HOW DO I INTEND TO RIDE? The kind of riding you’re interested in fairly well dictates the type of bike you should shop for. Conversely, the kind of bike you ride largely defines your motorcycling world and lifestyle. So besides selecting the motorcycle based on its mechanical and performance attributes, consider what circles you’ll likely be riding in—so to speak. If you don’t think of yourself as a racer or a biker in the WILD ONE vein, and you would be comfortable at, say, an Eagles reunion concert, consider a traditional bike, on the other hand, tend to indulge in extreme activities—think THE FAST AND THE FERIOUS, only on two wheels. If you want to hang with the hip-hop crowd, maybe you’re a sport-bike candidate. Folks who enjoy the touring lifestyle tend to be older—often retirees—and are in on kind of hurry when they watch the scenery go by on all sides. If an RV lifestyle or dinner theater appeals to you, so might a touring bike. But if you want to put some adventure into a long daily commute, you may be cruiser-bike material.

HOW MUCH SHOULD I SPEND? It’s a discretionary purchase—the mortgage comes first, okay? Depending on the type of motorcycle you choose, you can expect to pay anywhere from $5000.00 to $25000.00 for a new bike. Motorcycle dealers, like auto dealers will do what they can to help you with financing options, and many offer used bikes as well.

DO I REALLY NEED A NEW BIKE? For many riders, a used motorcycle is a better option. Besides being more affordable than a new bike, a used one is a sensible transitional machine. You may find that the bike you bought to get you back in the game is somehow lacking after you’ve spent some serious time on it. And the reality is, sooner or later your first motorcycle is going to hit the pavement. There’s no reason that the bike you ding up needs to be an expensive one right out the crate. Give yourself a few months to get comfortable—then you’ll be more than ready for a new set of wheels.

IS THIS THE BIKE FOR ME? As you shop, consider your body type: if you cannot put both feet flat on the ground when the bike is upright, it’s too tall for you, period. Also, if this is your first bike, or you’ve never ridden anything scarily fast, don’t even look at a high-performance bike. That said, if you see yourself using the bike primarily as daily transportation, consider a standard, or traditional, bike. If you used to ride years ago, these will look familiar, but feel better thanks to electric starters, fuel injection and disc brakes. If your commute is a long one, you typically do it with a passenger and you want a bit more style, the next logical choice is a cruiser. If you intend to spend many hours and miles in the saddle with a passenger setting behind you, you need a touring bike. For a little more performance in a touring bike, there’s a subset called sport/touring. If you primarily want to straighten curvy roads, your needs will be best met with a sportbike. If you want a basic commuter that can keep going when the pavement doesn’t, look at a dual-purpose bike: a standard bike with extra ground clearance and knobby tires.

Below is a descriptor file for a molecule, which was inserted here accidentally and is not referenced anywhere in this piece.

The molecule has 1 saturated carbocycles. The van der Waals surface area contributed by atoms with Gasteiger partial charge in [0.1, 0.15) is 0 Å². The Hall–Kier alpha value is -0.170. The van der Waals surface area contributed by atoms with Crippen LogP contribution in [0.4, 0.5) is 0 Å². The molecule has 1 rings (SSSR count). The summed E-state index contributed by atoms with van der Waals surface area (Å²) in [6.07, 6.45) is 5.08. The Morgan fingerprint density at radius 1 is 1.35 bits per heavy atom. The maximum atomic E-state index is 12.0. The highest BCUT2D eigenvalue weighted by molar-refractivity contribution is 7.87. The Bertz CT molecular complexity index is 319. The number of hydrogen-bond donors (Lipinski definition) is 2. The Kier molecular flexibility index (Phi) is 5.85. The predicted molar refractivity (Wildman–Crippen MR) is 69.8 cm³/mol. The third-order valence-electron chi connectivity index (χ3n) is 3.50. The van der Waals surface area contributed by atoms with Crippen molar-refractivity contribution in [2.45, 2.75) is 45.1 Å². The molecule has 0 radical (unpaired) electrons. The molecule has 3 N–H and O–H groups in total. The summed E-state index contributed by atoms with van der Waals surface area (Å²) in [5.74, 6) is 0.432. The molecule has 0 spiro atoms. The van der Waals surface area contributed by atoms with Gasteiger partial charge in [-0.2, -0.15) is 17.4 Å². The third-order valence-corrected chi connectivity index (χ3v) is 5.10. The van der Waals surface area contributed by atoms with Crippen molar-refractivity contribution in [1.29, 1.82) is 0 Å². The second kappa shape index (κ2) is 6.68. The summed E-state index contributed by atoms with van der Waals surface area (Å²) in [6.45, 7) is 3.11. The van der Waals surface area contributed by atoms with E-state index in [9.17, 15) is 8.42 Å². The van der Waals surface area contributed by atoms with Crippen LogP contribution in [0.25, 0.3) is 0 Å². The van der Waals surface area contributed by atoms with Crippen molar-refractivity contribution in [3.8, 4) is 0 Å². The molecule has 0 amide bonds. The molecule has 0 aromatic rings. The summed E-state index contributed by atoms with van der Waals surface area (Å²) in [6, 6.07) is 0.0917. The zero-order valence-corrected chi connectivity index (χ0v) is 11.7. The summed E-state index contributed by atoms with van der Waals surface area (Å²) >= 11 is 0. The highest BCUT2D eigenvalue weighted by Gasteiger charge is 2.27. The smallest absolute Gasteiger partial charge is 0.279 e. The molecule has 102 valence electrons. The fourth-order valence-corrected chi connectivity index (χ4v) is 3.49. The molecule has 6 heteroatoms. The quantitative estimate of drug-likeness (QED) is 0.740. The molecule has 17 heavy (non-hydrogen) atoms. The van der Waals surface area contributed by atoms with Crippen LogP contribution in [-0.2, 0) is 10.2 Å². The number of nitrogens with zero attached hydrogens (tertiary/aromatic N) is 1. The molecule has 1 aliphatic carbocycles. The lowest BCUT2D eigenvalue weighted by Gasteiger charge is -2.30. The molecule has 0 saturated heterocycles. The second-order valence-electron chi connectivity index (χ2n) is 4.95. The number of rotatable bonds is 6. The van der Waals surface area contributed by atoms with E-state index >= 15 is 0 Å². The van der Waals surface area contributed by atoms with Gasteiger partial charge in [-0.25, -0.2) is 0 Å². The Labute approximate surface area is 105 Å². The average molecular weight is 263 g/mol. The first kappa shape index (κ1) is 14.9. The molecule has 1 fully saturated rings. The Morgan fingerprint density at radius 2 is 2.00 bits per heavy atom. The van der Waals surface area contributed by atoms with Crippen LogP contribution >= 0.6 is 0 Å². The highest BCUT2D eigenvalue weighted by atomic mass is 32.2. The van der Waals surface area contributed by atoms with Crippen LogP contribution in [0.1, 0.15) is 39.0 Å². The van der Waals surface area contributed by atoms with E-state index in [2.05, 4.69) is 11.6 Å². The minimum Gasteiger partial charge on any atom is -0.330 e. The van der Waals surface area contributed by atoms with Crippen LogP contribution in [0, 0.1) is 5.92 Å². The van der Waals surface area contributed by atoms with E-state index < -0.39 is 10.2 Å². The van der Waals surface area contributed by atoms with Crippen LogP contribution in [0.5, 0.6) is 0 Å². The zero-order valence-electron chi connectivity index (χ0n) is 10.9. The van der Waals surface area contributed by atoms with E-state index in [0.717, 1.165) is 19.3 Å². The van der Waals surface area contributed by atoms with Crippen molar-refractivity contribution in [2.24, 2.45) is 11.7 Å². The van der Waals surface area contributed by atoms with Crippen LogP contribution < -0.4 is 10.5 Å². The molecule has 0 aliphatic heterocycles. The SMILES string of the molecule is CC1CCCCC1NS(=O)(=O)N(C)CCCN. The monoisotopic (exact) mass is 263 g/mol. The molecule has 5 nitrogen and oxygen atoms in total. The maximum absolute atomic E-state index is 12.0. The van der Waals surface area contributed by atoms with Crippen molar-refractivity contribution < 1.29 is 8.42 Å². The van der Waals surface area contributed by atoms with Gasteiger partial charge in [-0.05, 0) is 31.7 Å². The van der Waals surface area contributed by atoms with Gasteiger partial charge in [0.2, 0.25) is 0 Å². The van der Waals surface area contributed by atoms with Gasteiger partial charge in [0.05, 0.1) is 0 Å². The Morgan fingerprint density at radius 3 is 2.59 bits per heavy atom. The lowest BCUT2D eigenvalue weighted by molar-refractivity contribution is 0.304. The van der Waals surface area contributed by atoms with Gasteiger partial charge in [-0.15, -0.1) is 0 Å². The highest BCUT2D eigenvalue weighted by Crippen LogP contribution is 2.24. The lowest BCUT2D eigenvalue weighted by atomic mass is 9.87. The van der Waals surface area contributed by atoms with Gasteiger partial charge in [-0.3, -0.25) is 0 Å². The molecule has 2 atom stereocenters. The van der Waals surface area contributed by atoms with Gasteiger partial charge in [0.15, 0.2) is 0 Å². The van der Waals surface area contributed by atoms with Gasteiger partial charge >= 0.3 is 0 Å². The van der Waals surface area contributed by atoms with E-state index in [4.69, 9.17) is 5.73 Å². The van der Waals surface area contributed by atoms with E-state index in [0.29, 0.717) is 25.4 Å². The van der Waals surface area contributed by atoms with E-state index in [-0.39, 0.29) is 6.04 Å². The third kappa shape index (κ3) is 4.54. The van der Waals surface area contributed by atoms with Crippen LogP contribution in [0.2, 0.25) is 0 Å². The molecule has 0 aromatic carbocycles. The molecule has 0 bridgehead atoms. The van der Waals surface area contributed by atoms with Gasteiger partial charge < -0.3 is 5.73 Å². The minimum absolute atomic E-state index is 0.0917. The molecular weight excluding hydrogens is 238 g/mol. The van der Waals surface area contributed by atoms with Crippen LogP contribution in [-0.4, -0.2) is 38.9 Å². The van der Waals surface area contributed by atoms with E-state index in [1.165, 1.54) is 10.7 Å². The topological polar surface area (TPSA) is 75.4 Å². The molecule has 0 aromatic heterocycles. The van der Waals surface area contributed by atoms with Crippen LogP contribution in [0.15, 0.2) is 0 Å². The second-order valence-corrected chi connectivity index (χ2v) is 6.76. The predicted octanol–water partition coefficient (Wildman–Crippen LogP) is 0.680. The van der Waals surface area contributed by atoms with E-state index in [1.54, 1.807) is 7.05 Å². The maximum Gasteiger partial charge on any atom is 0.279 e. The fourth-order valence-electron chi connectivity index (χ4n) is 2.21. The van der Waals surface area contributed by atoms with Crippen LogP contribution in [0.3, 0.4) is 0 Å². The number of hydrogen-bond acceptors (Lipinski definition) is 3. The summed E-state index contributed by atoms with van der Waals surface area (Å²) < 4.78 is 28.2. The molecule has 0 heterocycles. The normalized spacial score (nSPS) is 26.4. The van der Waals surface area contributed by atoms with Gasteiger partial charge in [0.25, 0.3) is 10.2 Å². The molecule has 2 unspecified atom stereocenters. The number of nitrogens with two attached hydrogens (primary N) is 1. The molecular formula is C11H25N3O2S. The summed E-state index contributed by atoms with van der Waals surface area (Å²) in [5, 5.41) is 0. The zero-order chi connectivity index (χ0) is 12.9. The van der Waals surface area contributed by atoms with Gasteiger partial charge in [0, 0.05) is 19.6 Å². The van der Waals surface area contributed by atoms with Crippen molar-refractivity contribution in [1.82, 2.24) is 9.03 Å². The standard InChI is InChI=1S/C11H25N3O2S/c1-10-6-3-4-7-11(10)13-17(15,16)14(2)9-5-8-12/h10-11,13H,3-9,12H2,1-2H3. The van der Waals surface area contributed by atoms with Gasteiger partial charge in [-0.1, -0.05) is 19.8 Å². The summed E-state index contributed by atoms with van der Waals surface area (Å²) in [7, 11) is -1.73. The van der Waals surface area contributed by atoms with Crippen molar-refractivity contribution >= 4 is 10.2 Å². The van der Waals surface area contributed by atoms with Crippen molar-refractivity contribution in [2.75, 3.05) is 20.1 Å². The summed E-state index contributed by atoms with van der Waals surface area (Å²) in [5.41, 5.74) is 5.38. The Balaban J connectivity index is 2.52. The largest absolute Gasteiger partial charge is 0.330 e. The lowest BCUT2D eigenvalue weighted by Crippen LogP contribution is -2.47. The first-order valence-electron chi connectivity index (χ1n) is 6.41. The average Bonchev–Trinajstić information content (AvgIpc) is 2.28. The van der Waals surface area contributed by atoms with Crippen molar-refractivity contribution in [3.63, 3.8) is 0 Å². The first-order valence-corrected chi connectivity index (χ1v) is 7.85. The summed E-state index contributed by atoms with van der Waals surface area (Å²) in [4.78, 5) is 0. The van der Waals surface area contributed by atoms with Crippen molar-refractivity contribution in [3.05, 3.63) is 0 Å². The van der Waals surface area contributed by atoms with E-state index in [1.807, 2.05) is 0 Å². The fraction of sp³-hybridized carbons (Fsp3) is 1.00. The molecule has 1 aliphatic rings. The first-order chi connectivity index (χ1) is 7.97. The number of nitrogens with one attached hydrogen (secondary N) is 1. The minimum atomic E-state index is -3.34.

WHAT ELSE DO I NEED? Before you start riding, you’ll require a helmet, jacket, gloves, boots, rain suit and, possibly, dedicated eyewear—especially if you wear glasses. Don’t stint when you buy your riding outfit: should you ever need it, it’s all there is between you and the hard, coarse pavement. Buy a helmet that meets both DOT {Department of Transportation} and Snell Memorial Foundation’s current safety standards, nothing less.
Then, after you’re fully trained and equipped, prepare for adversity. Expose yourself to what you’re bound to face eventually when riding in a safe and controlled environment. While you may never intend to ride in the rain, sooner or later you’re going to get caught in a shower. Go to an empty parking lot or deserted stretch of road on a rainy morning to get yourself used to the feel of wet pavement and how the bike reacts to breaking, accelerating and swerving in the wet. These are skills you don’t want to have to learn on the job.
 

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I followed the advise of the members here and steered away from an 'R' bike for my first go on two wheels. After looking at my options I went with the SV650S. It has plenty of power, the styling of a sport bike, and not the "little" look you talked about. Mine is an '02, she had less than 8000mi on the odometer and I payed $3000 for it. Oh, I'm a 24 year old male and my insurance is $200 a year.
Here she is that cold day I brought her home.
 

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hello,
I decided to get a motorcycle; I got my appt for my training school soon to get my M1. I’ve read a few forums and what some people suggest to other people. I’m 5’10 about 180-190 pounds and 22. At first the new 2007 CBR 125r appealed to me but because, a few reasons was that its small I can easily control it and won’t be intimidated by its size and it’s also cheap. At the same time I don’t want to be teased and taunted by fellow riders that saying it has a lawnmower engine in it or their bmx has bigger tires therefore I was also looking into a 2004-05 CBR 600. It’s a bigger bike, suits me well, I wont stick out in it and in terms of the speed ill never complain its to slow. But regardless I never plan to ride fast I just want a bike to ride to my buddies houses, ride downtown a bit nothing crazy. So I don’t know which one to pick cbr 125 or maybe a 2005 aprilia rs 125, it’s a bigger bike looks nicer compared the cbr 125 minus the power the 600 would have. So what do you guys suggest? I just want to play it safe that’s all, at the same time want to pick a decent bike....a nice one? any help anyone???
Those who would ridicule you for being sensible have no business on a bike anyway. Get some new friends to hang out with.
 

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wow that honda cbr 125 looks cool wish we had those here in the states!
BikePics - 2004 Honda CBR 125
yeah dont worry about what others think, im over 6ft 240 lbs and i started on a 92 nighthawk 250....not the coolest bike, not the fastest, but it was reliable and I lived to work my way up (slowly) to a 1200cc bike. had i started on a bike like this i would have probably been killed. and from experience i can tell you that its really fun to go FAST on a slow bike.
I remember quite a few times going on rides with friends who had big fast bikes, and of course going UP the mountain roads they were usually a bit further ahead of me, but going DOWN them was a completely different story. No matter what you do, stay save and HAVE FUN!